State considers banning people from swimming across Walden Pond

UPDATE: Never mind, DCR says.

Paul Levy considers a DCR proposal to try to stop people from swimming across the historic kettle hole:

Why now? [Open-water swimming] has existed at the lake for decades. What is prompting this proposed change that didn't exist years ago? (I guess there were some similar thoughts in 2010.) Those engaged in OWS are adults who understand the risks. If the issue is the budget impact of the very occasional rescues, simply put in place the kind of rule that exists in the mountains in some jurisdictions: If you need to be rescued, you pay for it.



    Free tagging: 


    Levy The Underling Feely is Right

    Would the nanny state please stop? To say nothing of the treatment that the UU Ganges that is Walden Pond gets from people. It is a kettle hole pond, no different from Houghton's Pond or the pond at Breakheart Reservation.

    Can't people just swim at their own risk? It's fun to swim and not to have a whistle blown at you by the 16 year old neighbor of a State Rep working for the summer as a lifeguard. When the DCR masters snow plowing the SW Corridor for our bicycle riding friends for a few years come back and then explain to me that I can't do the backstroke across the pond full of Don Henley's emotional tears.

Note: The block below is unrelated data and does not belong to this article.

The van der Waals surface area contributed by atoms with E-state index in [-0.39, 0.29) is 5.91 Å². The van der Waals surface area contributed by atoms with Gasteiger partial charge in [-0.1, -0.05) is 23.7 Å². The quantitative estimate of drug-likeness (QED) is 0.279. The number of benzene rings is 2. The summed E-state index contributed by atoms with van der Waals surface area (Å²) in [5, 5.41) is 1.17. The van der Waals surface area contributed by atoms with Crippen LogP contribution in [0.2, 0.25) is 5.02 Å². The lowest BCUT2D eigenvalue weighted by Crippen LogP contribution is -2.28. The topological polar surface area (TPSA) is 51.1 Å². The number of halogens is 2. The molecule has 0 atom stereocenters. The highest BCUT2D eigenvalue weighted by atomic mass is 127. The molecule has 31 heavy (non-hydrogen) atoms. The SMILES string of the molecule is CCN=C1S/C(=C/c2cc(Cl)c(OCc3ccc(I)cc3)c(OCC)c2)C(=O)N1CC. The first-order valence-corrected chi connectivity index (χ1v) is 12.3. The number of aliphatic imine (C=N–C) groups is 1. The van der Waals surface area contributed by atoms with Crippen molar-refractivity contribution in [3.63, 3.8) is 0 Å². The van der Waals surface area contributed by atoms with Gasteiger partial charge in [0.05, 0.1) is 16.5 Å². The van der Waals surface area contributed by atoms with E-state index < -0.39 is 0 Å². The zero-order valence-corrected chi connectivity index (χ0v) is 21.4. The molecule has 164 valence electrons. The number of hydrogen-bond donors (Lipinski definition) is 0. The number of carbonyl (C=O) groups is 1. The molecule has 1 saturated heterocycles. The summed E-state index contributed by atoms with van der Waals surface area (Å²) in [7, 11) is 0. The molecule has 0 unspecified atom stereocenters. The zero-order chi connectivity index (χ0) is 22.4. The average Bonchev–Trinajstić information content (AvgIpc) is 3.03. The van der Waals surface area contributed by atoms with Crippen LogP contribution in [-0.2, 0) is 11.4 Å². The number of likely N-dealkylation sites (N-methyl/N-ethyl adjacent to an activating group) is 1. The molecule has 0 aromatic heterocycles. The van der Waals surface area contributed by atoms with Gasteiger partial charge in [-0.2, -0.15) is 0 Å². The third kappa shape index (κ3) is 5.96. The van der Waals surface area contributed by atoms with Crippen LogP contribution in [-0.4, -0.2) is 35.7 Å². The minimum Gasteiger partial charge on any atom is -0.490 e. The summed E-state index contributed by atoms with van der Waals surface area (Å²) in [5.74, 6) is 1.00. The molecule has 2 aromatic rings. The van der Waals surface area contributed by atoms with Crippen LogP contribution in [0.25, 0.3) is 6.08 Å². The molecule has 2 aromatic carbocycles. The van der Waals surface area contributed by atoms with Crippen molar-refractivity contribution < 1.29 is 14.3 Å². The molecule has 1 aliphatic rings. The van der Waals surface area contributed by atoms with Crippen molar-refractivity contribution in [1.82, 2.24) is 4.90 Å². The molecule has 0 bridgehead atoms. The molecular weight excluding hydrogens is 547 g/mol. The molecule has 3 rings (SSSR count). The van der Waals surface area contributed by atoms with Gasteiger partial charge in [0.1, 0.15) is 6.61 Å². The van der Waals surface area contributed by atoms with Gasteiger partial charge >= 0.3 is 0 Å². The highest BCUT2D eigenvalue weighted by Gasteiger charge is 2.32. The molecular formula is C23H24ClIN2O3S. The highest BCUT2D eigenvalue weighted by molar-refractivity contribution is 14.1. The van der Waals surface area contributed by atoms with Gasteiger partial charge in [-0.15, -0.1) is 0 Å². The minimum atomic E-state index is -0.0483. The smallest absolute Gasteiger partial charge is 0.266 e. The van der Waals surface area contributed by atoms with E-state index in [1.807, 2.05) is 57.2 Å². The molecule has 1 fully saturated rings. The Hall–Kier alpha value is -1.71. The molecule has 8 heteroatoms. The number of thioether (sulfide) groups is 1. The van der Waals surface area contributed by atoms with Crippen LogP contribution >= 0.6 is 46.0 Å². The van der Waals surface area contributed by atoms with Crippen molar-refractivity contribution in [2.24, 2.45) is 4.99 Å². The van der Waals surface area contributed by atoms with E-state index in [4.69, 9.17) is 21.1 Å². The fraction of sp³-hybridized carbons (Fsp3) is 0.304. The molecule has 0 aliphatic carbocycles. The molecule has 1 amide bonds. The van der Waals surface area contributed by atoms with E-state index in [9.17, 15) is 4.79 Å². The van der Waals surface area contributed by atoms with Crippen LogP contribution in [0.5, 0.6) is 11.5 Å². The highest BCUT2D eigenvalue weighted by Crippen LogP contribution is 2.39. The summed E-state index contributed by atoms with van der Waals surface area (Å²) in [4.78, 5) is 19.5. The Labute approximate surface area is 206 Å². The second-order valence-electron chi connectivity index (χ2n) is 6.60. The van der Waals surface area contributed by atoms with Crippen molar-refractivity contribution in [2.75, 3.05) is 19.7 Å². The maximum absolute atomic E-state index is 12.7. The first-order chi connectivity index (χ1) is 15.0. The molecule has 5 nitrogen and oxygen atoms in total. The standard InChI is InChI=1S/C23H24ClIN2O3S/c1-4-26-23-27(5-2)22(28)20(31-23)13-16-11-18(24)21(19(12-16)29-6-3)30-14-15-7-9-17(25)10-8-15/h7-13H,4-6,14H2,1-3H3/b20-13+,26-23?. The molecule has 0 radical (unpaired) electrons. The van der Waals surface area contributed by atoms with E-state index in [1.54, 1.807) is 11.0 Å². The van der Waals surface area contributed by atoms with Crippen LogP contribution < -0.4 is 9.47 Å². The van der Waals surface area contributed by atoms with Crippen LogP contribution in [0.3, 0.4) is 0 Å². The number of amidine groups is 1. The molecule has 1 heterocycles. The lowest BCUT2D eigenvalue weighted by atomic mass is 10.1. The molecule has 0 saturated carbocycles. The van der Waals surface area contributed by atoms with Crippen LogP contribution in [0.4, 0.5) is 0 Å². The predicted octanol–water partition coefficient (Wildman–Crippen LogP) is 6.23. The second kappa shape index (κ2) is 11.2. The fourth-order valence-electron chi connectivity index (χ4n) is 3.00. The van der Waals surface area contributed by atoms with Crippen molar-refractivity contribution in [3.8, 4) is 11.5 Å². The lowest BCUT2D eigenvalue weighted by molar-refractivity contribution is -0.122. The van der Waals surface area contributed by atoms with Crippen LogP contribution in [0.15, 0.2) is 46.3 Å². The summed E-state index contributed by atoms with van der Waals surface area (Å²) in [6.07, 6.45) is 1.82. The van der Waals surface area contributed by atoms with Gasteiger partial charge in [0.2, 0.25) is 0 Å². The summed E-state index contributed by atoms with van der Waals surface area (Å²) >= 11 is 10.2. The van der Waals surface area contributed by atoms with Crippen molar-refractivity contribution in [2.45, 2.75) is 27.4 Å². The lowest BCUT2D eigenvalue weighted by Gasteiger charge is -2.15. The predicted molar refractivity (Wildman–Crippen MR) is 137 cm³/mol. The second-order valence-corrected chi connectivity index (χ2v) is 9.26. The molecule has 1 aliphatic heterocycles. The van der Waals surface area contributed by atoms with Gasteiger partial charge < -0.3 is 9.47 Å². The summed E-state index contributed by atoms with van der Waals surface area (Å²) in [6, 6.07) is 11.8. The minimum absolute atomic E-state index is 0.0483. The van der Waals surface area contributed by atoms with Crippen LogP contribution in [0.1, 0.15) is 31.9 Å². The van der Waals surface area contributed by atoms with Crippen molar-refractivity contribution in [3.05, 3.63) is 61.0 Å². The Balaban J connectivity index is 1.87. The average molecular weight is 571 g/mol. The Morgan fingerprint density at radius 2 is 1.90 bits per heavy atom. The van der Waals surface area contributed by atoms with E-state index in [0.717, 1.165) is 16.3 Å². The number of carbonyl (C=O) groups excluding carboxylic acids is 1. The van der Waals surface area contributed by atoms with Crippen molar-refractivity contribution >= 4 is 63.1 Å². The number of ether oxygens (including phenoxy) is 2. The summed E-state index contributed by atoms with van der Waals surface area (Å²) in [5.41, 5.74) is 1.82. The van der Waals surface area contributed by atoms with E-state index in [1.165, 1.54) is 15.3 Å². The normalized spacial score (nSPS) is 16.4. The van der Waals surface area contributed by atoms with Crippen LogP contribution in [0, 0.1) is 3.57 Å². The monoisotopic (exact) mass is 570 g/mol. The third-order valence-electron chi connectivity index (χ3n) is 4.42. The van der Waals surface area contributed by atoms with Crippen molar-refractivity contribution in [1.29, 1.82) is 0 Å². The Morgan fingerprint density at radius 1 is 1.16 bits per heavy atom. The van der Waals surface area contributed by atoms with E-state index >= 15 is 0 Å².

"UU Ganges"?

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    UU = Unitarian Universalist? If that's what you mean, that's awesome.



    I've heard people talk about it like they got tickets to heaven after bathing there.

    A a former park ranger at Walden Pond...

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    …and an almost daily fitness swimmer who occasionally does open water swims at Walden, I can't understand why this is suddenly an issue. It wasn't when I worked for the DEM (now DCR), as a matter of fact, the regular fitness swimmers were practically seen as unofficial stewards of Walden and definitely seen as an important part of the community of constituent users of the facility. The liability issue is all but moot, as the Commonwealth is immune to almost all liability in its role as the Sovereign. There is little to no impact on the pond by open water swimmers, especially when compared to the exponential numbers of recreational swimmers using the beaches, and it will be virtually impossible to enforce effectively without wasting public resources in doing so (in addition to the reasons cited in the blog: those swimmers there are a feisty bunch and undoubtedly WILL challenge any citations issued, which will use up precious DCR resources and personnel, not to mention waste the Court's time). The best thing the DCR can do now is to drop the matter and walk away and pretend it never came up.